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Ericsson, John (31 July 1803–08 March 1889), inventor and engineer, was born in Langbanshyttan, province of Wermland, Sweden, the son of Olof Ericsson, a mine proprietor and inspector, and Brita Sophia Yngstrom. His earliest education was instruction by his parents and private tutors. John often spent his days drawing and building models of the machinery in his father’s mine. His father was well educated, but John’s strong character traits were attributed to the influence of his mother. Sweden’s war with Russia ruined John’s father financially, but he was able to secure a position as an inspector on a canal project and to obtain appointments for his two sons as cadets in the Corps of Mechanical Engineers. Thus at age thirteen John began his first formal education, and his natural aptitudes for mechanical drawing and solving engineering problems were encouraged and developed....

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Haupt, Herman (26 March 1817–14 December 1905), railway engineer, inventor, author, and administrator, was born in Philadelphia, Pennsylvania, the son of Jacob Haupt, a businessman of modest attainments, and Anna Margaretta Wiall, the proprietor of a small dry goods store. Herman attended several private schools in Philadelphia, but in 1827 his father, suffering from poor health, gave up the grocery store he then owned and moved to Woodville, New Jersey. Jacob Haupt died the next year, leaving his widow in straitened circumstances; Herman, the eldest of six children, was only eleven years of age. Two years later Herman Haupt’s congressman, John B. Sterigere, offered to help the boy gain admission to the U.S. Military Academy at West Point. He received a presidential appointment in 1830, but his entry was deferred for a year because of his youth. Unhappy with the strict upbringing he had received from his father, he was very uncertain about subjecting himself to the hard discipline of the academy, but his mother prevailed....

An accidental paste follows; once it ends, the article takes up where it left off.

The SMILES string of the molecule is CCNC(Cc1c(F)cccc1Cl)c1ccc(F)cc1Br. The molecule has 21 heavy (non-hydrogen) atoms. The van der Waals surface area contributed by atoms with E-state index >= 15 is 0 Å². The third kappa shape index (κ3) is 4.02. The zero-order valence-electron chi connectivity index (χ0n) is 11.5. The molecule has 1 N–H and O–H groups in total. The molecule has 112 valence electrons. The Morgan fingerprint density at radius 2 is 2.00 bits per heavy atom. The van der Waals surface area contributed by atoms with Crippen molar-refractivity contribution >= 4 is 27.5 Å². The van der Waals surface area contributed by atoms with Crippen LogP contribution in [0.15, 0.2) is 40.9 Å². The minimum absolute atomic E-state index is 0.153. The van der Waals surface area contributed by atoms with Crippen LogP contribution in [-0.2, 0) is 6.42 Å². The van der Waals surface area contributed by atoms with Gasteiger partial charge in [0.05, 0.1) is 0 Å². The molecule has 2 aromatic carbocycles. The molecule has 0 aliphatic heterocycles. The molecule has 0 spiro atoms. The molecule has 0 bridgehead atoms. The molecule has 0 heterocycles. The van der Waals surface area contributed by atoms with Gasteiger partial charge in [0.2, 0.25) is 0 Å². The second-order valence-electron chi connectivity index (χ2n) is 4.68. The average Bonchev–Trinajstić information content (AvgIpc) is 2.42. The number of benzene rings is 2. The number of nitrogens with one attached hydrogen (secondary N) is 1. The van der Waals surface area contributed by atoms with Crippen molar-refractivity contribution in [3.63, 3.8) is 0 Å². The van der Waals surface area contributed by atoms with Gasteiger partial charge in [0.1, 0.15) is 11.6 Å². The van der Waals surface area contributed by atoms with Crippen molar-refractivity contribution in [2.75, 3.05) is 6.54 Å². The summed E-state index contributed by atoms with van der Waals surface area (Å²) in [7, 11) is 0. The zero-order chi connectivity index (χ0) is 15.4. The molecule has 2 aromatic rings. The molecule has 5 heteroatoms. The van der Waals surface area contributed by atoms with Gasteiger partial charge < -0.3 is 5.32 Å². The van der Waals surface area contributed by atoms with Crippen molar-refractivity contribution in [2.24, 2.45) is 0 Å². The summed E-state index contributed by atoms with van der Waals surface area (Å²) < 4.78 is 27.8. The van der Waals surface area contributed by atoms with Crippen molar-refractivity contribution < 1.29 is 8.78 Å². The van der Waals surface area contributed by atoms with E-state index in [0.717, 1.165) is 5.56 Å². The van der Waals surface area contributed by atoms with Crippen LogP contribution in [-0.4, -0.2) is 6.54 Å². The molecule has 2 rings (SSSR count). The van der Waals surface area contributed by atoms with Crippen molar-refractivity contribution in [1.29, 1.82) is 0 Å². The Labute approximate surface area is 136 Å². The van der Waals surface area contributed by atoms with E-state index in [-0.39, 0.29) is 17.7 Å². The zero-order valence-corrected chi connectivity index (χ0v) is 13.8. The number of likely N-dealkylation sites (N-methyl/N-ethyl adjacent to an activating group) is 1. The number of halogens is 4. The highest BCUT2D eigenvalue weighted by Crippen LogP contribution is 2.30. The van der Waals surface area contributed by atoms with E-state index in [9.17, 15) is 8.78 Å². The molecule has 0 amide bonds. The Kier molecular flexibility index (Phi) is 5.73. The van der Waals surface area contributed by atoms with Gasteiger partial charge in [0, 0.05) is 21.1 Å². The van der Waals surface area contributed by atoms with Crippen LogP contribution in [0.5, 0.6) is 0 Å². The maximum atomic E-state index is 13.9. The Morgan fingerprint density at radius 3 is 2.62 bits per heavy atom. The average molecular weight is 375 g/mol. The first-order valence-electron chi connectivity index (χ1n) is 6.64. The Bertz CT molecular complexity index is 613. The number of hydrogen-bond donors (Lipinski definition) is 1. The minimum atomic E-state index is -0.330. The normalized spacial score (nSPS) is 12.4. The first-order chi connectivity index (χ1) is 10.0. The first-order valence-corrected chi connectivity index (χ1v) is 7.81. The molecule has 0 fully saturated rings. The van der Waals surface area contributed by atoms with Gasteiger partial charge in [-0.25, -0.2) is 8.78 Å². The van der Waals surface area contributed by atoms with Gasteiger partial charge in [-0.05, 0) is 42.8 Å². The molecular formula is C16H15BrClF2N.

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Isherwood, Benjamin Franklin (06 October 1822–19 June 1915), marine engineer, was born in New York City, the son of Benjamin Isherwood, a physician, and Eliza Hicks. His father died soon after the boy was born, and his mother married a civil engineer, John Green, in 1824. In 1831 Isherwood enrolled in Albany Academy, an exacting preparatory school that emphasized “mechanical pursuits” (Sloan, p. 6). At age fourteen, in his final school year, Isherwood was expelled for unspecified “serious misconduct.”...

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Loring, Charles Harding (26 December 1828–05 February 1907), naval officer and engineer, was born in Boston, Massachusetts, the son of William Price Loring and Elizabeth Harding. Charles had an elementary public school education and began working as a machine shop apprentice. However, he finished first among fourteen on competitive examinations and joined the navy on 26 February 1851. As the U.S. Navy became increasingly dependent on steam-propelled warships and with the American Civil War on the horizon, his engineering experience was a valuable asset. In 1852 he married Ruth Malbon; the couple had one daughter....

Article

Shreve, Henry Miller (21 October 1785–06 March 1851), steamboat captain, army engineer, and steamship designer, was born in Burlington County, New Jersey, the son of Israel Shreve and Mary Cokely, farmers. During the American Revolution British forces had destroyed the Shreve home, so Shreve’s father took his family to the frontier in Fayette County, Pennsylvania, when Henry was about three years old....